corn, beans, and squash. And we see hamlets of 25, 50, 75 rooms,
so there were more and more people concentrated in smaller areas.
This is what we call the Antelope Creek phase.
How long were these structures inhabited?
By around 1300 to 1500, the Antelope Creek people were gone.
We’re not certain why they left or where they went, but
they were gone.
When Coronado passes through this area in 1541, he comments
on sedentary farmers and nomadic bison hunters. The hunters were
probably Apache, and they came in from the north when the bison
moved in. They probably lived here at the same time as the Antelope
Creek people. We don’t know if they competed for resources,
but there are problems when you squeeze more people into the
same space: sanitation, diseases, competition for water resources.
Around 1700, the Comanche come in, hunting bison on horses descended
from the ones the Spaniards brought over. The Comanche, Apache,
and Kiowa have names that we recognize today. We don’t
know what earlier people called themselves.
How many people would have lived in this region at any
These were bare-level societies -- probably just extended families.
There’s always a limiting factor to population size, and
in the Panhandle that factor is water. The first well in this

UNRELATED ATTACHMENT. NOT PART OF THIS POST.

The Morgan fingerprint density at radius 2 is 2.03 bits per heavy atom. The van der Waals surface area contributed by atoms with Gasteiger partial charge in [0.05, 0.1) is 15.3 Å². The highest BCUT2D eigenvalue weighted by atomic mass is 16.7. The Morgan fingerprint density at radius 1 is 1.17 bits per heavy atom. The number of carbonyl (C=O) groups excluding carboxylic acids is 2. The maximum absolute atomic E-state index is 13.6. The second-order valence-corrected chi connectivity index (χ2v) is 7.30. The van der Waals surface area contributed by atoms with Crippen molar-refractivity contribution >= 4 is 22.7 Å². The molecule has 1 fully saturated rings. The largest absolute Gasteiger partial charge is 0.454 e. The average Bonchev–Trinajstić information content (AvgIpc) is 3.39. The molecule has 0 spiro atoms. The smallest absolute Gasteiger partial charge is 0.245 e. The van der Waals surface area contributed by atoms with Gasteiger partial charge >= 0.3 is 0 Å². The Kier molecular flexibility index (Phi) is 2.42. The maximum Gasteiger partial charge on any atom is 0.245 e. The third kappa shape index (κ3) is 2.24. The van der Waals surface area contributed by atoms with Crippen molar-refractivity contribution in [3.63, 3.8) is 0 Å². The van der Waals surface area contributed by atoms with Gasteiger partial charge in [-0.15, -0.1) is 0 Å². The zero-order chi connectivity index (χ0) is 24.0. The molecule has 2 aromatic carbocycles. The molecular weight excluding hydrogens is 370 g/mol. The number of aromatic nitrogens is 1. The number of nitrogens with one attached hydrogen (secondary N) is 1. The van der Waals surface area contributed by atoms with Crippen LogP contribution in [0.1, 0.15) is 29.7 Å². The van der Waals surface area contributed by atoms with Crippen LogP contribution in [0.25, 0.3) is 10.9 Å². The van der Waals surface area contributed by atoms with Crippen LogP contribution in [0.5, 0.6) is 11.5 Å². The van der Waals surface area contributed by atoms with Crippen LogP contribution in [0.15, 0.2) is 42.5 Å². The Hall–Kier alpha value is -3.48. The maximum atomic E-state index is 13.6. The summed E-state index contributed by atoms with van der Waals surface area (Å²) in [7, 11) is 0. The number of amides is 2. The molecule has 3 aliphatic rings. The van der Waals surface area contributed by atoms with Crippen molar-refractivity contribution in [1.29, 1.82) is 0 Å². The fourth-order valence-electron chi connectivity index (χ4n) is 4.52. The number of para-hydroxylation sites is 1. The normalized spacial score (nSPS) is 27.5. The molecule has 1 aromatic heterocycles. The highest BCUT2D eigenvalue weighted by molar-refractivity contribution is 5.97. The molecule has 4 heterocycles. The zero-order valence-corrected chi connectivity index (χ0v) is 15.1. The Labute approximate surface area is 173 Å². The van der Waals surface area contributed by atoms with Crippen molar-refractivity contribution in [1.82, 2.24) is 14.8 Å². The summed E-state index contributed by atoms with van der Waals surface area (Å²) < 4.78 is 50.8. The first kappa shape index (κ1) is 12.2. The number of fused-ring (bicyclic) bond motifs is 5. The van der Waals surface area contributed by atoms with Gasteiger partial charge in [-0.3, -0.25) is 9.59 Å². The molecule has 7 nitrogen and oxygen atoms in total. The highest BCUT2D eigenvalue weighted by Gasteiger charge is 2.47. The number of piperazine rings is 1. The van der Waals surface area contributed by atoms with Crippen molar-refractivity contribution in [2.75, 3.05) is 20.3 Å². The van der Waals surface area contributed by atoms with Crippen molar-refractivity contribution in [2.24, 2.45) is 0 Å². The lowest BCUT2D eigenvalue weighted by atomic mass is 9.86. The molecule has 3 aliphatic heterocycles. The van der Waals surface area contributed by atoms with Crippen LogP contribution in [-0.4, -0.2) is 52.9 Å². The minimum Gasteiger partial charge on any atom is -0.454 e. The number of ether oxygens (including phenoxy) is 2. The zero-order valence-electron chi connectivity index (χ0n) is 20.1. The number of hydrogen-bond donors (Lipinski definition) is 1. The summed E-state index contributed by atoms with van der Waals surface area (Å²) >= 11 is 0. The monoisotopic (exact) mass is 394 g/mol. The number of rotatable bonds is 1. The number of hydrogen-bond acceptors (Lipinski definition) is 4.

region is 13,500 years old. There are other wells around, plus
springs and playas -- small natural depressions that fill with
rain water during the wet months.
There’s not much difference, really, in the people then
and the people who live in the Panhandle today. If you consider
the concept of “mining” grasses, there’s little
difference in hunting mammoth, big bison, or small bison, and
raising cattle today. You’re still using the natural resources
to live. The chronology doesn’t matter that much -- people
What were their houses like?
Early houses in this region were small and isolated, and built
with vertical stone walls. Over time, we start seeing more houses
built together. Some sites are used over and over, so the numbers
go up. The first round of building might have 12 to 20 rooms,
then the next has 40 or 50. Eventually, you get several hundred
at a site [as is the case at Buried City], but it’s hard
to come up with exact numbers of rooms that were in use at any
Most of these structures weren’t very large, but they
used the space efficiently. They probably did most of their activities
outside, so they weren’t inside that much.
Do any of these structures show astronomical alignments?
When archaeologists evaluate sites, they look at how the sites
relate to the environment: Do they line up with the prevailing
winds, or the Sun? At the time of Antelope Creek [a 29-room pueblo-like
structure occupied around 1150-1450], the predominant opening
in all the rooms is toward the east. Many Plains tribes have
their structures open to the east specifically to catch the Sun.
We don’t know if that’s specifically the case here,
but it’s certainly suggestive.
Specifically at Antelope Creek, there was a spot opposite the
door in a large room that people called “the altar.” Could
it relate to the Sun coming in? We don’t know for sure,
because the site was destroyed several decades ago. There were
long, low entrances in these rooms to help trap heat inside during
the winter, and to trap an enemy coming in on his knees. But
we don’t know for sure if the rising Sun might have passed
all the way through these entryways on important dates, like
solstices or equinoxes.
Dr. Jeff Indeck is Chief Curator and Curator of Archeology
at the Panhandle-Plains Historical Museum at West Texas A&M
University in Canyon, Texas.